Pheochromocytoma

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Pheochromocytoma is a rare disease in which tumors form in chromaffin cells of the body. Most pheochromocytomas start inside the adrenal gland (the adrenal medulla) where most chromaffin cells are located.

Adrenal Glands

There are two adrenal glands, one above each kidney in the back of the upper abdomen. Cells in the adrenal glands make important hormones that help the body work properly. Usually pheochromocytoma affects only one adrenal gland. Pheochromocytoma may also start in other parts of the body, such as the area around the heart or bladder.

Most tumors that start in the chromaffin cells do not spread to other parts of the body and are not cancer. These are called benign tumors. If a tumor is found, the doctor will need to determine whether it is cancer or benign.

Pheochromocytomas often cause the adrenal glands to make too many hormones called catecholamines. The extra catecholamines cause high blood pressure (hypertension), which can cause headaches, sweating, pounding of the heart, pain in the chest, and a feeling of anxiety. High blood pressure that goes on for a long time without treatment can lead to heart disease, stroke, and other major health problems.

Diagnosis

If there are symptoms, a doctor may order blood and urine tests to see if there are extra hormones in the body. A patient may also have a special nuclear medicine scan. A CT scan, an x-ray that uses a computer to make a picture of the inside of a part of the body or an MRI scan, which uses magnetic waves to make a picture of the abdomen, may also be done.

Pheochromocytoma is sometimes part of a condition called multiple endocrine neoplasia syndrome (MEN). People with MEN often have other cancers (such as thyroid cancer) and other hormonal problems.

Treatment

Different types of treatment are available for patients with pheochromocytoma. Some treatments are standard (the currently used treatment), and some are being tested in clinical trials. A treatment clinical trial is a research study meant to help improve current treatments or obtain information on new treatments for patients with cancer. When clinical trials show that a new treatment is better than the standard treatment, the new treatment may become the standard treatment. Patients may want to think about taking part in a clinical trial. Some clinical trials are open only to patients who have not started treatment.

Three kinds of standard treatment are used:

  • Surgery (taking out the cancer).
  • Radiation therapy (using high- dose x-rays or other high-energy rays to kill cancer cells).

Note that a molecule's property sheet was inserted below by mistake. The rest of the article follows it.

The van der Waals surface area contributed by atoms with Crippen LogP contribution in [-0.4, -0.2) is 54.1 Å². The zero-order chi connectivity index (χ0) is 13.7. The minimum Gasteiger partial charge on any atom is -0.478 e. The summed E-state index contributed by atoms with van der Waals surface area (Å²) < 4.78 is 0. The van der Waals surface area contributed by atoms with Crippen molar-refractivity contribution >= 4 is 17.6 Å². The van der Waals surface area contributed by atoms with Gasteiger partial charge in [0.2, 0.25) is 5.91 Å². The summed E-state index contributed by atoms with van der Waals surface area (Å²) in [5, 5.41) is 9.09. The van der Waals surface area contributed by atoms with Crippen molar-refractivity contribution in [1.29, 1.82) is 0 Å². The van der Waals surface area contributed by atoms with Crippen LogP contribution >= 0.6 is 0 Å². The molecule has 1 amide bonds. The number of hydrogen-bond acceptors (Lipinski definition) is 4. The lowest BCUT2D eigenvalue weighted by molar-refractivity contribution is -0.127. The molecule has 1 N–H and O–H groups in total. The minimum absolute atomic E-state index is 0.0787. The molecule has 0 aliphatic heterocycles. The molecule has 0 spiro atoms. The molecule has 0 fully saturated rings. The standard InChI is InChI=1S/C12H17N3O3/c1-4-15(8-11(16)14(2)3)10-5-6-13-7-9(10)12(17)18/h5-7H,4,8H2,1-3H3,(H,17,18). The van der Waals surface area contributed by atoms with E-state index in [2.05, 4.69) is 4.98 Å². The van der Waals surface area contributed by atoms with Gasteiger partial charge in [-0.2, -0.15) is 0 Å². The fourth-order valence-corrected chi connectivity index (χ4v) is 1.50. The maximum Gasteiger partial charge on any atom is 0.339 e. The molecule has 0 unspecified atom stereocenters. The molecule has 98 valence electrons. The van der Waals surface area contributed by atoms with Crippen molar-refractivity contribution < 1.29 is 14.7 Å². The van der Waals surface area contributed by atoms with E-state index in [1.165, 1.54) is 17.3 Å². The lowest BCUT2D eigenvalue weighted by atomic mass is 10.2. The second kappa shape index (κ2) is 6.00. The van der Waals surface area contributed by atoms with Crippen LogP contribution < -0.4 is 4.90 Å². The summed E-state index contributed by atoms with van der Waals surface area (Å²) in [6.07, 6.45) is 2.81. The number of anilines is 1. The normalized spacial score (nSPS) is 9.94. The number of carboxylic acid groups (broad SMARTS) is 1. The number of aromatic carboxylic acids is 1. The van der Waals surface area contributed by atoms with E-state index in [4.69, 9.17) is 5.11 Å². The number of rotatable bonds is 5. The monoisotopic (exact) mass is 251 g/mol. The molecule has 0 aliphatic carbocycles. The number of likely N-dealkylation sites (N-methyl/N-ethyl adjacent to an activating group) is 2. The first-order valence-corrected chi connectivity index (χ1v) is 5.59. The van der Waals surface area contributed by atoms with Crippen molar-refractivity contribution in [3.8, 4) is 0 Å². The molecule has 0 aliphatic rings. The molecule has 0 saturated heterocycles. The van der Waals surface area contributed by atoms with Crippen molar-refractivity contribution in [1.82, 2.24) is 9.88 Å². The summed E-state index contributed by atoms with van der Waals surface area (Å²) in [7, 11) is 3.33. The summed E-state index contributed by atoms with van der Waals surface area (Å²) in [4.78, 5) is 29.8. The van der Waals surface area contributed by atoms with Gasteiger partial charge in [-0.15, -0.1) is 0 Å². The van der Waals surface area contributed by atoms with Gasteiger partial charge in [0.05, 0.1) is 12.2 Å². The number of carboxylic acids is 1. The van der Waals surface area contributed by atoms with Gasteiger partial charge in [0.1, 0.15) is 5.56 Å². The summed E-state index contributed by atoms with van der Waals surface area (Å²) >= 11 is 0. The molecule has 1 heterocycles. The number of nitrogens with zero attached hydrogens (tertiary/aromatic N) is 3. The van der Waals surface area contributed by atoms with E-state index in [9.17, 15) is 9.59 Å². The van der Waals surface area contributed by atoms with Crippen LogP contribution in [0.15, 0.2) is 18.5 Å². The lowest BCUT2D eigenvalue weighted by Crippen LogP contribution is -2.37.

• Chemotherapy (using drugs to kill cancer cells).
  • Surgery is the most common treatment of pheochromocytoma. A doctor may remove one or both adrenal glands in an operation called adrenalectomy. The doctor will look inside the abdomen to make sure all the cancer is removed. If the cancer has spread, lymph nodes or other tissues may also be taken out.

Chemotherapy uses drugs to kill cancer cells. Chemotherapy may be taken by pill, or it may be put into the body by a needle in the vein or muscle. Chemotherapy is called a systemic treatment because the drug enters the bloodstream, travels through the body, and can kill cancer cells throughout the body.

Radiation therapy uses high-energy x-rays to kill cancer cells and shrink tumors. Radiation comes from a machine outside the body (external radiation therapy).

Localized Benign Pheochromocytoma

Treatment will probably be surgery to remove one or both adrenal glands (adrenalectomy). After surgery the doctor will order blood and urine tests to make sure hormone levels return to normal.

Regional Pheochromocytoma

Treatment may be one of the following:

  • Surgery to remove one or both adrenal glands (adrenalectomy) and as much of the cancer as possible. If cancer remains after surgery, drugs will be given to control high blood pressure.
  • External radiation therapy to relieve symptoms (in rare cases).
  • Chemotherapy. 

Metastatic Pheochromocytoma

Treatment may be one of the following:

  • Surgery to remove as much of the cancer as possible. If cancer remains after surgery, drugs will be given to control high blood pressure.
  • External radiation therapy to relieve symptoms.
  • Chemotherapy.

Recurrent Pheochromocytoma

Treatment may be one of the following:

  • Surgery to remove as much of the cancer as possible. If cancer remains after surgery, drugs will be given to control high blood pressure.
  • External radiation therapy to relieve symptoms.
  • Chemotherapy.

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1 The text and images were reproduced or adapted from the websites of the National Endocrine and Metabolic Diseases Information Service, a service of the National Institute of Diabetes and Digestive and Kidney Diseases, National Institutes of Health, http://endocrine.niddk.nih.gov/,.

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